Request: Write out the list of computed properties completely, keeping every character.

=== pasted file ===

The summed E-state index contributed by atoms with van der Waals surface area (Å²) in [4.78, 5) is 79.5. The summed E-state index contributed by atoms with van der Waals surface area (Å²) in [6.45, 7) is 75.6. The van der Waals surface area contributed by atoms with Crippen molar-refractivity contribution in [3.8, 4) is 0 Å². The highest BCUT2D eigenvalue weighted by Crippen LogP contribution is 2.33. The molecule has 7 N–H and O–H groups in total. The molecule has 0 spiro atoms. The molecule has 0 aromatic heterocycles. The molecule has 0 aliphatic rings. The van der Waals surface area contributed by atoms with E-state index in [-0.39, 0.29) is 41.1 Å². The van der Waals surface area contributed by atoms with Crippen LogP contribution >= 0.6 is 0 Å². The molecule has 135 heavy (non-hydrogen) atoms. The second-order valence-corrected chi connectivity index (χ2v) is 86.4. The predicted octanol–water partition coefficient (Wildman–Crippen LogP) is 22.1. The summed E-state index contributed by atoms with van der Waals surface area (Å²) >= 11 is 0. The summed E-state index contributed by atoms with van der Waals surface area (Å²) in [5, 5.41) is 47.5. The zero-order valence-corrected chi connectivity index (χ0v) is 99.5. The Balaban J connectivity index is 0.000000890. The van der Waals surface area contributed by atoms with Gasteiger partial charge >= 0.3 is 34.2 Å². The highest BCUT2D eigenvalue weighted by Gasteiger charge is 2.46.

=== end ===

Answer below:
The summed E-state index contributed by atoms with van der Waals surface area (Å²) in [4.78, 5) is 79.5. The summed E-state index contributed by atoms with van der Waals surface area (Å²) in [6.45, 7) is 75.6. The van der Waals surface area contributed by atoms with Crippen molar-refractivity contribution in [3.8, 4) is 0 Å². The highest BCUT2D eigenvalue weighted by Crippen LogP contribution is 2.33. The molecule has 7 N–H and O–H groups in total. The molecule has 0 spiro atoms. The molecule has 0 aromatic heterocycles. The molecule has 0 aliphatic rings. The van der Waals surface area contributed by atoms with E-state index in [-0.39, 0.29) is 41.1 Å². The van der Waals surface area contributed by atoms with Crippen LogP contribution >= 0.6 is 0 Å². The molecule has 135 heavy (non-hydrogen) atoms. The second-order valence-corrected chi connectivity index (χ2v) is 86.4. The predicted octanol–water partition coefficient (Wildman–Crippen LogP) is 22.1. The summed E-state index contributed by atoms with van der Waals surface area (Å²) >= 11 is 0. The summed E-state index contributed by atoms with van der Waals surface area (Å²) in [5, 5.41) is 47.5. The zero-order valence-corrected chi connectivity index (χ0v) is 99.5. The Balaban J connectivity index is 0.000000890. The van der Waals surface area contributed by atoms with Gasteiger partial charge >= 0.3 is 34.2 Å². The highest BCUT2D eigenvalue weighted by Gasteiger charge is 2.46.